Preparation - Facilitation Tips

For CCC participants with low literacy and numeracy and/or ESL the CCC program uses simple, concise language. There is a deliberate, constant effort to keep readability as high as possible.

To present core concepts as simply as possible, we recommend using the presentation function in Workshops 1-3 and Resources and Upgrades. Access it from the slideshow button at the top right of these pages.

However some workshops may still require the assistance of a translator or additional support workers. Once again your partner organisation is best suited to identify and help with these needs.

Each workshop has a different set of challenges, but can be broadly separated into:

Physical - fine motor skills, spacial problem-solving, concentration, patience and dexterity

Conceptual - Overcoming fears and doubts regarding technology, technical concepts and jargon, unfamiliar interfaces and the command line.

The level of physical challenge for participants dictates the pace of the early workshops. Generally speaking as a trainer, you should only progress as quickly as the slowest participant. This means it is vital to keep track of who is doing what when, and not be afraid to call on fast participants to slow down a little.

For example, if a couple of participants are racing ahead, ask them to assist with getting other participants up to speed. This is really important in Workshop 01, or any time there is an act of sabotage. With enough time and assistance, we aim for all participants to be able to get through workshops 01 and 02 with their interest maintained and in good temper.

When a participant breaks a component for the first time in a workshop series, seize the moment to re-assure them that spares are available,and congratulate them on being the first participant to really own their computer…they just have to fix it!

Finally, don't expect to be able to fix every fault with your participants' computers. The most extreme forms of breakage are;

  • CPU socket damage - if you see a CPU socket with broken pins, then it is proper broken - grab new motherboard.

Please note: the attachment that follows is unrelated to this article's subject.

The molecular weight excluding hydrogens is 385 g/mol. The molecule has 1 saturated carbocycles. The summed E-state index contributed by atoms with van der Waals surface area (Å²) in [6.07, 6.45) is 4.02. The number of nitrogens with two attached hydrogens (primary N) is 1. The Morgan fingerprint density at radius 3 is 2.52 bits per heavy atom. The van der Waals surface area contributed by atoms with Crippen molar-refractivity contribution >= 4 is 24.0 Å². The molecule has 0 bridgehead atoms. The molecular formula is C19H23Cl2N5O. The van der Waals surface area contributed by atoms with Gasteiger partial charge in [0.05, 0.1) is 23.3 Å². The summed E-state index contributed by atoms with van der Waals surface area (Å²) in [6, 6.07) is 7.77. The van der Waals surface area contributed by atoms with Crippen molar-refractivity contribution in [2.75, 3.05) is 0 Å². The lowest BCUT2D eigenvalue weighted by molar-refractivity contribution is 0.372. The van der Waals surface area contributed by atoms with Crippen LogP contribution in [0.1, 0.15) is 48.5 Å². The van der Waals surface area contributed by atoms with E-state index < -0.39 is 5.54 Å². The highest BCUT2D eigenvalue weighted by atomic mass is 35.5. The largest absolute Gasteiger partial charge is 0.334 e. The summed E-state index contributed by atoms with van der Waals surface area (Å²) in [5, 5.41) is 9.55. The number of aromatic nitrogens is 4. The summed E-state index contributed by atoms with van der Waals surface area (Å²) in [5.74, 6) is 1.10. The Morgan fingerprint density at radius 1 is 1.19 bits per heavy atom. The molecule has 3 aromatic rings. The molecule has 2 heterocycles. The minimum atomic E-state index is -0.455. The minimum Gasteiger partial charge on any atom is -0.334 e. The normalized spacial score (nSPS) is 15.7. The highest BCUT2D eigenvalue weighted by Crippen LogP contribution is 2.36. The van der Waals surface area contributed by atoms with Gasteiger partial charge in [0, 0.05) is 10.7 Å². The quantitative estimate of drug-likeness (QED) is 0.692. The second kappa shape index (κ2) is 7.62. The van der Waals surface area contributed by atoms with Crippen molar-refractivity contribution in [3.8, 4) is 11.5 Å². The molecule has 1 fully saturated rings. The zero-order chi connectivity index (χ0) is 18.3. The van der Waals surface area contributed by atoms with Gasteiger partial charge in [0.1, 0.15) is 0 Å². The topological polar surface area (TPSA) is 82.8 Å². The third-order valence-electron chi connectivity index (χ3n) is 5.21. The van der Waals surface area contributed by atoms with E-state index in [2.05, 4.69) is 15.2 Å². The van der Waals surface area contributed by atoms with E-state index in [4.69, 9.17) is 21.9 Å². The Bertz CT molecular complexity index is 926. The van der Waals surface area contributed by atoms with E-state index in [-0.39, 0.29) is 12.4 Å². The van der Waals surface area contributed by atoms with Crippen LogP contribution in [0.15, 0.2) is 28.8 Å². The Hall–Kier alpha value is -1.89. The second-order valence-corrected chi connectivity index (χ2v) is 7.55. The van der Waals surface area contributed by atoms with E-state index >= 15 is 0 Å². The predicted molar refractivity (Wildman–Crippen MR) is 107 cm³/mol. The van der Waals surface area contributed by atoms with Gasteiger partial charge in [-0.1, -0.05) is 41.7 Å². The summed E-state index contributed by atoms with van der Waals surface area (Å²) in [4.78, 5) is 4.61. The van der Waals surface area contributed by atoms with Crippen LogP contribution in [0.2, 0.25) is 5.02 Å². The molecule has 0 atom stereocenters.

• SATA port or Cable destruction - resulting from jamming or pulling cables forcefully at an angle.
  • Motherboard PSU socket crack or breakage - results from inserting rotated PSU connectors.

If you see this kind of breakage, grab a component from one of the spare computers -either the 'Oracle' the 'ccc-facilitator-pc'

Which brings us to the re-enforcing of physical learning through sabotage. During set-up for later workshops facilitators are prompted to sabotage participants' computers. The idea is simple. Break the computers, then challenge the participants to fix their computer and help others to do the same. This process is a vital part of the CCC program. Nothing builds computer hardware confidence like having to fix your own computer over and over again.

When dealing with physical challenges we can see where participants hands are going, what they are having trouble with and assist or guide their actions. Conceptual difficulties are different. Using a command line, source code and repositories are all complex subjects. Abstracting them is hard, providing a simple explanation even harder, particularly when you may have recently started out with these ideas yourself. Here are a few tips on getting through.

Before the workshops begin - Remember - check with your partnering organisation if there are any participants who have identified as low literacy or numeracy.

1.Sometime in Workshop 03 and later, every participant will need their commands checked and re-checked. This is totally normal, and fine, it's part of learning the strict syntax required to interface with a computer in this way. Take the time to step through each line with each participant if need be.

2. Patience is the key to working through this stage, and there is no substitute for the experience of failure, then success once a problem is recognized, and worked around or fixed. You can also expect some participants to jump ahead, or go off track.

3. If a participant or group is finding a concept too difficult, or a task too challenging, use the GUI to find a simpler work around, or simply help them skip that section.

Remember, these workshops are yours to customise as you see fit.

4. As a facilitator you will lead where appropriate, but aim to let natural problem solving skills come to the fore, and help develop partnerships between participants and whole group co-operation.

5. Each workshop series will develop its own dynamic, and your job is to make the technical challenges in delivery invisible, or where appropriate, really obvious!

Don't be afraid to fail, fail publicly and ask for help from your participants. And if you get called out for making a mistake, own that mistake, and take the chance to let your participants take the lead.

Breaking the Ice

To ease your way into the workshops you can start with asking your participants' names and some simple questions like:

  • How did your find out about CCC?
  • Why are you interested in CCC?
  • Do you have a computer at home?
  • What would you like to use your computer for?

You will start to get an idea about the skills and interests of your participants.

Asking Questions and Taking Breaks

Begin asking questions early and often. The purpose is to get participants involved in a dialogue that can be guided towards trouble-shooting and problem solving later on, asking really obvious questions at the start helps build toward this.

Taking breaks is vital to the CCC experience. Its the key keeping focus and making time to do a little sabotage. You will be prompted in the workshops to do so but if you feel the workshop is getting a little ragged, with participants (or yourself!) getting tired; take a break. A good rule of thumb is 45 minutes is